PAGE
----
Review: Shall We Play? (2020) – BITS

Shall We Play Poster

Stacy (Matreya Scarrwener) has been having issues. Having nightmares, acting strangely. Her parents are worried, but her therapist Dr. Malek (Ali Ghahary) seems hopeful. And she has support from her friends Emma (Michelle Creber, My Little Pony: Friendship Is Magic), Jess (Jessica McLeod, Scary Movie 4, The Hollow Child) and, of course, Matt (Blake Williams).

She also spends a lot of time playing with a ouija board like phone app, which seems to have a connection to her nightmares. Things get much worse. After a night of drinking with Matt, she wakes to find he’s sent nudes of her to people all over town. It’s not long before the people from her nightmares and the app are calling to her, telling her they can take all her pain away.

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Films about technology and horror are nothing new.  We’ve had the likes of Evilspeak, FeardotCom, Cam, Apparition, Dreadout and now Shall We Play? Unfortunately, director Ann Forry and co-writer Emma Raine Walker don’t really do anything with the concept. The app itself is simply used as a portable ouija board, the fact it is an app is irrelevant. There’s one scene where it’s used somewhere you probably couldn’t bring a board. That and flashy graphics are the only differences.

This would have been disappointing but still tolerable if the rest of the film had compensated for it. But there’s really nothing new or special here. The plot is familiar, a bullied teen turns to the occult and things end badly. It’s not even told well, frequently relying on conversations between Emma and Jess or Stacy’s parents and Dr. Malek to deliver big, long doses of exposition.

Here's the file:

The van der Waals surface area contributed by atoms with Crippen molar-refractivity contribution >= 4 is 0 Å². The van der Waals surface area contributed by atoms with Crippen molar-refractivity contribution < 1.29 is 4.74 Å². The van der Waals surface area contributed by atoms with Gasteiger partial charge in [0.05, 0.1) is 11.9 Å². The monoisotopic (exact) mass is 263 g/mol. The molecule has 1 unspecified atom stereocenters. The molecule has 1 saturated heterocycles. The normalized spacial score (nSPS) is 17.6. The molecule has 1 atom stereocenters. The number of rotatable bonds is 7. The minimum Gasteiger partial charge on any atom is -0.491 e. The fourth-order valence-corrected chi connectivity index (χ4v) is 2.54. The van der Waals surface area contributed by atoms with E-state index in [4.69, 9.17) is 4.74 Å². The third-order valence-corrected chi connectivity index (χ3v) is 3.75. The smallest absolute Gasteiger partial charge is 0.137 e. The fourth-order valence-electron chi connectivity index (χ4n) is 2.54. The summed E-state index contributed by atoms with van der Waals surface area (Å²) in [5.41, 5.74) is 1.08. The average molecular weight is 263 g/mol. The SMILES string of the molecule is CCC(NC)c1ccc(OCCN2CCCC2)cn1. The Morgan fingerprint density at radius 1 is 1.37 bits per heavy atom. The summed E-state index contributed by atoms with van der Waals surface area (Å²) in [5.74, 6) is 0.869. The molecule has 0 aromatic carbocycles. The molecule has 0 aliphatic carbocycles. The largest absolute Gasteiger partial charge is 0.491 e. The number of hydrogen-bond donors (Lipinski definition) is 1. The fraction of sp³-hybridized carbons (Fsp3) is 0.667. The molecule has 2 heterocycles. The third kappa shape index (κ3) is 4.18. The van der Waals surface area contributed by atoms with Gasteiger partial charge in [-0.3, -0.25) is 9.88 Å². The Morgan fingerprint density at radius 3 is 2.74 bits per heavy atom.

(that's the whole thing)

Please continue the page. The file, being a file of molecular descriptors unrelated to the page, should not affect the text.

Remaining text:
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Shall We Play? also suffers from some huge problems in its plotting. Why do Emma and Stacy keep Jess around after she straight-up accuses Stacy of lying when she says she didn’t send the nude pictures out? Why, if Stacy’s condition is so bad that needs to be restrained after she’s committed, is her phone left in her room? Shouldn’t it and her other belonging be kept somewhere secure?

I could go on but I don’t like kicking a film like Shall We Play? when it’s down. Forry and Walker obviously were trying to make a good film and points about bullying and revenge porn. Unfortunately, they just didn’t do a very good job of it. It came off as more of a warning against using the occult than a condemnation of what Matt did to Stacy.

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Shall We Play? is screening as part of this years’ Blood in the Snow Film Festival. It will air on Super Channel Thursday, October 29th and repeat at midnight. You can find out more at the film’s website or Facebook page.

Our Score

2 thoughts on “Review: Shall We Play? (2020) – BITS”

  1. You clearly have never been a teenage girl before…

    I didn’t think it so bad as reviewed. Most teenage girls are bitchy and still remain friends, it’s all part of growing up as girls and understanding the development and strength of choosing our friends when we get older. Not sure the reviewer really understood the message of the film. Also, the other flaw pulled up with the phone; from what I remember the phone was Emma’s not Stacy’s when she came to visit her. That’s what I understood from the dialogue spoken…? I really liked the sexual assault message – it happens a lot in the US with teenagers at parties and girls often become the victims, most become suicidal after it happens, so it was nicely written into the plot.

    The older actors weren’t great, I found the younger ones better. I like the story tie with the family (past and present) – that was a nice touch. Overall, it’s not the most amazing horror film that was ever made, but it’s not the worst either and I think from what I assume with most indie films is a shoebox budget, it was very well done. I’ve seen far worst blockbuster horror films than this one. Definitely worth a watch.

    1. No, I’ve never been a teenage girl, but I do get that there’s a difference between just being bitchy and calling someone a slut and accusing them of lying about being sexually assaulted. Which is what Jess does. My daughter, who definitely was a teenage girl, would have kicked her ass for it. Saying what she did was normal and it’s acceptable undercuts the message you say you liked.

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